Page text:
Anyway, I reached Wimbledon station at about 5:25 PM. By then Gaurav and his brother Saurabh were already in the queue for tickets, which by their estimate was at least 500 people long. I still hadn’t gotten to the stadium, so this was depressing news. But I anyway decided to take a shuttle from Wimbledon station to the park. After I disembarked I asked one of the people there as to where I could buy tickets. Thinking back, his directions were eerily similar to what the bystanders at Surat Railway Station had told me when asked where the bus stop was. I walked a good amount and at a pretty brisk speed, passing the stadium on my way.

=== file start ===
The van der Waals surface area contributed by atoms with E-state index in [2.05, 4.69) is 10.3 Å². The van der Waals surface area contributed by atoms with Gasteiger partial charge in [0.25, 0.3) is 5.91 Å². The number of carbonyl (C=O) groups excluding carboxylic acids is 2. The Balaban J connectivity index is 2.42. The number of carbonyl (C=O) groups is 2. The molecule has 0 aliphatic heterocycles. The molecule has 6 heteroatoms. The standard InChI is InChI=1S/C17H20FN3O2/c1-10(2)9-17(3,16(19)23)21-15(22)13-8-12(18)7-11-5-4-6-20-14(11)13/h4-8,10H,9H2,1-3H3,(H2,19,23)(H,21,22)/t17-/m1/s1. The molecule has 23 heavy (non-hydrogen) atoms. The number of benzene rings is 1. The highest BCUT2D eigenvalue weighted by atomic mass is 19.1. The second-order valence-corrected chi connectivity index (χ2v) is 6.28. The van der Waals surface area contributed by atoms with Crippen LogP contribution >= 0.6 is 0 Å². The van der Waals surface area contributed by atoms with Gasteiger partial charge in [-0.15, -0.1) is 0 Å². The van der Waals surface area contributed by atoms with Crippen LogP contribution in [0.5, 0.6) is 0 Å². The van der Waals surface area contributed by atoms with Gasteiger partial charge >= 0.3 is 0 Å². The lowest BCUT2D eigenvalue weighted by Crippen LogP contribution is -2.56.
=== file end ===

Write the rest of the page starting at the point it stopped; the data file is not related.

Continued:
The Stadium from outside

The Stadium from outside

The price list

After walking seemingly endlessly I finally reached the entrance of Car Park 10, where the queue started for the tickets. Actually the queue started at least 200m inside the car park. By the time I joined the queue, though, it was 6:00 PM and Gaurav and Saurabh were already chugging along. To give you an estimate, right about the court entrance where you purchase tickets, the queue index is A, where I was standing was K9 and Gaurav was probably around F. It had taken him an hour to get there.

Continue reading Wimbledon – My Pilgrimage

Saving for a Bicycle, Ending up with a Harley

If the title sounds familiar, you must be watching Smallville with great attention to detail.